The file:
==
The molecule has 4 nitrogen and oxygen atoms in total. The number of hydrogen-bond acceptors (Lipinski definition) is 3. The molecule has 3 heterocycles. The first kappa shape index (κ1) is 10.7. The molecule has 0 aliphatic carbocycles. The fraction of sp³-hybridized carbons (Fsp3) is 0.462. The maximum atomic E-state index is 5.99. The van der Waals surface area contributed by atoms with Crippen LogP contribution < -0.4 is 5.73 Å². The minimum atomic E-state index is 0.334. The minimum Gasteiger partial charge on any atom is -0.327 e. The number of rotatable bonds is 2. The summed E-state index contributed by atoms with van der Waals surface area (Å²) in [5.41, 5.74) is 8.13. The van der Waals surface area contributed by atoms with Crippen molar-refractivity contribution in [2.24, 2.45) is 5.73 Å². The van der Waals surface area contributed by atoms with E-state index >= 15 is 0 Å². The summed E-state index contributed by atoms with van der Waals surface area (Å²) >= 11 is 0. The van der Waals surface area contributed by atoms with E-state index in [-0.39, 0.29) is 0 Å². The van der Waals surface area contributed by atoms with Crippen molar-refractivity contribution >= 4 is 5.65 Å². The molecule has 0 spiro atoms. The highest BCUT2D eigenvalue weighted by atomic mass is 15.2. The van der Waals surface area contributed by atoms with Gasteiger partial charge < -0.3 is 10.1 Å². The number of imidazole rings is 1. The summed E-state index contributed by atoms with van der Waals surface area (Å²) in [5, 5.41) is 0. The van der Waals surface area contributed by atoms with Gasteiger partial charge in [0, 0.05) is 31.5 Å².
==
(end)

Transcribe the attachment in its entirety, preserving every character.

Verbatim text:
The molecule has 4 nitrogen and oxygen atoms in total. The number of hydrogen-bond acceptors (Lipinski definition) is 3. The molecule has 3 heterocycles. The first kappa shape index (κ1) is 10.7. The molecule has 0 aliphatic carbocycles. The fraction of sp³-hybridized carbons (Fsp3) is 0.462. The maximum atomic E-state index is 5.99. The van der Waals surface area contributed by atoms with Crippen LogP contribution < -0.4 is 5.73 Å². The minimum atomic E-state index is 0.334. The minimum Gasteiger partial charge on any atom is -0.327 e. The number of rotatable bonds is 2. The summed E-state index contributed by atoms with van der Waals surface area (Å²) in [5.41, 5.74) is 8.13. The van der Waals surface area contributed by atoms with Crippen molar-refractivity contribution in [2.24, 2.45) is 5.73 Å². The van der Waals surface area contributed by atoms with E-state index >= 15 is 0 Å². The summed E-state index contributed by atoms with van der Waals surface area (Å²) >= 11 is 0. The van der Waals surface area contributed by atoms with E-state index in [-0.39, 0.29) is 0 Å². The van der Waals surface area contributed by atoms with Crippen molar-refractivity contribution >= 4 is 5.65 Å². The molecule has 0 spiro atoms. The highest BCUT2D eigenvalue weighted by atomic mass is 15.2. The van der Waals surface area contributed by atoms with Gasteiger partial charge < -0.3 is 10.1 Å². The number of imidazole rings is 1. The summed E-state index contributed by atoms with van der Waals surface area (Å²) in [5, 5.41) is 0. The van der Waals surface area contributed by atoms with Gasteiger partial charge in [0, 0.05) is 31.5 Å².